Transitioning from active duty to civilian life can often be overwhelming even in the best of circumstances. VA research shows the year following separation from active duty military service can pose many transition-related challenges — such as homelessness, family reintegration, employment, post-traumatic stress disorder, substance misuse — that can increase the risk for suicide.
As part of a January 2018 Mental Health Executive Order (EO), the VA provides seamless mental health resources to eligible Service members and Veterans during that first year, whenever and wherever they need it. This EO reconfirms the commitment of VA in providing mental health services and resources to those who have served our nation, and continues to ensure no one is forgotten, especially during the first year after separation from service.
In response to the EO, the Department of Veterans Affairs (VA), Department of Defense (DoD), and Department of Homeland Security (DHS), are working collaboratively on a Joint Action Plan that addresses providing newly transitioned Veterans with easily accessible mental health services during the critical first year post service. The plan focuses on the three key goals of:
- Ensuring that all transitioning Service members are aware of, and have access to, mental health services;
- Ensuring that the needs of at-risk Veterans are identified and met;
- Improving mental health and suicide prevention services for individuals who have been identified as needing care.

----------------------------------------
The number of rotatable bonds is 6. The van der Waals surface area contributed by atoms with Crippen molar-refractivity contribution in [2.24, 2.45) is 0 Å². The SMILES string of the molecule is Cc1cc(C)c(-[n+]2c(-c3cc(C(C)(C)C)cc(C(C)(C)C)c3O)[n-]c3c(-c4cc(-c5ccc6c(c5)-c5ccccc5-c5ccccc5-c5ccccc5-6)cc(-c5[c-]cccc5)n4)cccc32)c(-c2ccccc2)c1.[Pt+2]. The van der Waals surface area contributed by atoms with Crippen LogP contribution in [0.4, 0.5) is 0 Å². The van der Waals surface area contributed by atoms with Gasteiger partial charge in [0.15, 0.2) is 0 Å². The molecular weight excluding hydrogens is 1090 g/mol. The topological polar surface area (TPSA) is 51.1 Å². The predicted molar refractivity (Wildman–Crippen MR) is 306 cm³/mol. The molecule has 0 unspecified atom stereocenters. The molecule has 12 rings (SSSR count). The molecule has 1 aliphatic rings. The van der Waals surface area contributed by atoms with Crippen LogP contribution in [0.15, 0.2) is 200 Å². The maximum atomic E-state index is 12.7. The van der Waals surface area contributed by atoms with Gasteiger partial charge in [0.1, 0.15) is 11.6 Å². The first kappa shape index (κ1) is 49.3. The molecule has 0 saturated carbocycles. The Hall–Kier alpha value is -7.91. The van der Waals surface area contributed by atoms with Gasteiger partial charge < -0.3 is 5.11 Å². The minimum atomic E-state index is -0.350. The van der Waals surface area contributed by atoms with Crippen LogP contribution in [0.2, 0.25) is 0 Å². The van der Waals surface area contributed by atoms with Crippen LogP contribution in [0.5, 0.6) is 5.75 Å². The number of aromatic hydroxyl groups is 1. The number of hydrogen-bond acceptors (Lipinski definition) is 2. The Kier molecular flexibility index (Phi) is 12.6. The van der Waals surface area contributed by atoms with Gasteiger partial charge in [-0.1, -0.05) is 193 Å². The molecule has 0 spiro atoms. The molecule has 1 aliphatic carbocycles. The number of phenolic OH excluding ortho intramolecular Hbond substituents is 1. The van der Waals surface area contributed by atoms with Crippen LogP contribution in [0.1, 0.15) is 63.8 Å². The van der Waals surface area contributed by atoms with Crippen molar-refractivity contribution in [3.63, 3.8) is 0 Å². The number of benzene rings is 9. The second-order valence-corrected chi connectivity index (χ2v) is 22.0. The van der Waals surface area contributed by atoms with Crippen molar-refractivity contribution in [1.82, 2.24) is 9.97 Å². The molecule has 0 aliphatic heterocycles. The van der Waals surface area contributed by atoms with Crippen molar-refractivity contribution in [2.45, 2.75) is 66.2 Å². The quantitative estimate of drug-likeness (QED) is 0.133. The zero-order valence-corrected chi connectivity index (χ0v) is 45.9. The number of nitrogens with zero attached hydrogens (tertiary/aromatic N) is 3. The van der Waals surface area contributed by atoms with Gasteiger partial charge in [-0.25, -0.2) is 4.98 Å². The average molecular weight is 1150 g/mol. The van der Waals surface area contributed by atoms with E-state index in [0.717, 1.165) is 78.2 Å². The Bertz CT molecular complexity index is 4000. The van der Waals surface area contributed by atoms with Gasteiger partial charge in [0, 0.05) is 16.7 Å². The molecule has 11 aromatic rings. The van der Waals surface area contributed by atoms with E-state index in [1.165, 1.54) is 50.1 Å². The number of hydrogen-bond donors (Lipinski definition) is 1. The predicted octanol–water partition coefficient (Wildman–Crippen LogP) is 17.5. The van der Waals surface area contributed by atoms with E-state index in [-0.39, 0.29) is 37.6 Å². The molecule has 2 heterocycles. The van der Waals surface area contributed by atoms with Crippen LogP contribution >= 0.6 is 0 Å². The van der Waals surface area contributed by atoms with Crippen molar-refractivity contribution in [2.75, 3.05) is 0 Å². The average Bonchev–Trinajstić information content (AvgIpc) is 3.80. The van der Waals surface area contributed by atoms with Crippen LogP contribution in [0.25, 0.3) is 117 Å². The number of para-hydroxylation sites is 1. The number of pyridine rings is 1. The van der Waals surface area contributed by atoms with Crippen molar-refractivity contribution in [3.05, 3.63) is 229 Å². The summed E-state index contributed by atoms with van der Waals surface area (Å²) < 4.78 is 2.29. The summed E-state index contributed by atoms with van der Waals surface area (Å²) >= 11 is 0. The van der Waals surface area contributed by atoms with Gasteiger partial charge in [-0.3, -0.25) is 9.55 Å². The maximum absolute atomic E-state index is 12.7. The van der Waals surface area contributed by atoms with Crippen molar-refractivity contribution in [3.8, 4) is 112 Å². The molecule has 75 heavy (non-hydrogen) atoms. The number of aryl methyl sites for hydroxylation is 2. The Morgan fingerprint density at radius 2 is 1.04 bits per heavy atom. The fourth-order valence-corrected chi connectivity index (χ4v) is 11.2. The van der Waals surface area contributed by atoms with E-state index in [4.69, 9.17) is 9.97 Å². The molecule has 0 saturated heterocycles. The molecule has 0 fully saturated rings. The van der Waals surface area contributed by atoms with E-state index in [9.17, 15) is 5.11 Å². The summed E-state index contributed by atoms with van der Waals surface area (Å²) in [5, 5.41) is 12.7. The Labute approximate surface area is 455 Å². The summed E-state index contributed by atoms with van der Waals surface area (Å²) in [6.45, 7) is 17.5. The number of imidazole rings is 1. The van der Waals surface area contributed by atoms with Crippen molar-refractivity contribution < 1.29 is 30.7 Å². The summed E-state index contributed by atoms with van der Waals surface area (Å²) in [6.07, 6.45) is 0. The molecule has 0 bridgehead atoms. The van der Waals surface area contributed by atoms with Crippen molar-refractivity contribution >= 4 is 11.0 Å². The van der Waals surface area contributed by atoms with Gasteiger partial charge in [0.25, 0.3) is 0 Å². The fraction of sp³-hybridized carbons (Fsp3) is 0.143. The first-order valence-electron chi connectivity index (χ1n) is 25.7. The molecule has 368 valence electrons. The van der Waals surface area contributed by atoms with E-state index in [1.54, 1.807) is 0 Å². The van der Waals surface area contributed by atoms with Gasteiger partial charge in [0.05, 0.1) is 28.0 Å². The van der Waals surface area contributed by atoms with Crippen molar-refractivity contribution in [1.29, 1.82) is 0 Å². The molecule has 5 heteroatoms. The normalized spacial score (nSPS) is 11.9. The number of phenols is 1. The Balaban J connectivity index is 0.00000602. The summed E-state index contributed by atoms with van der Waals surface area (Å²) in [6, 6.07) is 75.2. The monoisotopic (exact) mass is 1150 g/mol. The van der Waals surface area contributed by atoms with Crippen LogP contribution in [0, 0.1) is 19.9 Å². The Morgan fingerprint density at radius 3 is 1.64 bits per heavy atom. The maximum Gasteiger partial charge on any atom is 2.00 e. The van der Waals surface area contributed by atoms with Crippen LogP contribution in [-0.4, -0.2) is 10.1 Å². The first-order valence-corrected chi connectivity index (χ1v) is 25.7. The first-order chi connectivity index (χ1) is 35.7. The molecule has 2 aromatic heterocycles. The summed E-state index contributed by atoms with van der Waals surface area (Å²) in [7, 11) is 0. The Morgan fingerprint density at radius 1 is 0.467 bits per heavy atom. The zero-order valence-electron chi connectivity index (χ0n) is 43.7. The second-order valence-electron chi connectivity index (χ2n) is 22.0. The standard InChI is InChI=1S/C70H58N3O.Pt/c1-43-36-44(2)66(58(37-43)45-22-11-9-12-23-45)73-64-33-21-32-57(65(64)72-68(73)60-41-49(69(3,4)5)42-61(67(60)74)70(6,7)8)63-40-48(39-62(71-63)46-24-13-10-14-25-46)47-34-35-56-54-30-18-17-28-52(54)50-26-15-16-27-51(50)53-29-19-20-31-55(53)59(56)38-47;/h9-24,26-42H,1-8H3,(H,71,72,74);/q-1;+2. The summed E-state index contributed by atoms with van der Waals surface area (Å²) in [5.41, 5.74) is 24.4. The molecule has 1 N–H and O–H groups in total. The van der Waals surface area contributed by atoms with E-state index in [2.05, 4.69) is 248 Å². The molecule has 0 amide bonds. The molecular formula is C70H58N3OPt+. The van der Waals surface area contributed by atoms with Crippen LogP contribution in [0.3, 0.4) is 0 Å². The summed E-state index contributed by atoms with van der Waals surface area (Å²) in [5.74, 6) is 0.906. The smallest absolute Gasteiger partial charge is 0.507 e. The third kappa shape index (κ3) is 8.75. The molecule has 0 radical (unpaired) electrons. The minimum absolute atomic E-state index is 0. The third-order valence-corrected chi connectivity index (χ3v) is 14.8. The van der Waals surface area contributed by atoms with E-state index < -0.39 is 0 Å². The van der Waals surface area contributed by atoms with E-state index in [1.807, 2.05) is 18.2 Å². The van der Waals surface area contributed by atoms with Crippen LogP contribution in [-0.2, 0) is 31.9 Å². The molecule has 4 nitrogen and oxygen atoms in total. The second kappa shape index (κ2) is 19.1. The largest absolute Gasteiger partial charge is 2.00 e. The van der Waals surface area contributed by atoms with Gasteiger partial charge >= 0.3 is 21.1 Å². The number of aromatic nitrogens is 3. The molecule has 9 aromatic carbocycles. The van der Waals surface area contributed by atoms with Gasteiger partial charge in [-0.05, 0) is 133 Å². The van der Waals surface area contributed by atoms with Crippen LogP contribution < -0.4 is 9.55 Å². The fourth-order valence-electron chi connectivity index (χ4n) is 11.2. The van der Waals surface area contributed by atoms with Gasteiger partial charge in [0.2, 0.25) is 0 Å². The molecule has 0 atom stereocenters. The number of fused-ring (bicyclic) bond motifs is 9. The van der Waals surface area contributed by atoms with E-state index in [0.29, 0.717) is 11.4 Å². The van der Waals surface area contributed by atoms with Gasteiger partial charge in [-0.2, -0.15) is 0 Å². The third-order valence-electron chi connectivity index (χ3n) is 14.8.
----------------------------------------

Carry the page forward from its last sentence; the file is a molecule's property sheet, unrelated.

“We know that as Service members transition to Veteran status, some face higher transition-related challenges that need to be identified and anticipated before the onset of a mental health crisis,” says Dr. Keita Franklin, Executive Director, Suicide Prevention in the Office of Mental Health and Suicide Prevention. “Previously, navigating the VA health care system during the stressful time of transition was challenging and some transitioning Service members did not have access to VA provided mental health services, but this Executive Order aims at closing that gap.”
Franklin continued that she and VA’s DoD and DHS partners agree that an aggressive plan was needed to address these concerns and pointed out that their approach is different from past efforts. The benefits highlighted in the joint action plan include the following:
- Service members will learn about VA benefits and start enrollment before becoming Veterans.
- Newly transitioned Veterans can access mental health care right away at any VA medical center.
- Former Service members with eligible other than honorable discharges can receive mental health care from VA Medical Center’s in their first year after separation.
- Transitioning Service members and Veterans can easily and intuitively access mental health resources online.
- Veterans will have access to Whole Health Orientation groups, and other services such as Military One Source and the #BeThere peer support line.
This EO and the creation of the Joint Action Committee are the bold steps needed in addressing a longstanding VA priority for combatting mental health issues and preventing suicide among its Veterans, but Franklin states we all have a role to play.
“Family members, friends, and the community, are critical and can all assist in promoting wellness and well-being for our Veterans,” Franklin said. “There is no wrong door to care. We need to tell our transitioning Service members and Veterans that our door is open and we’re here to help them.”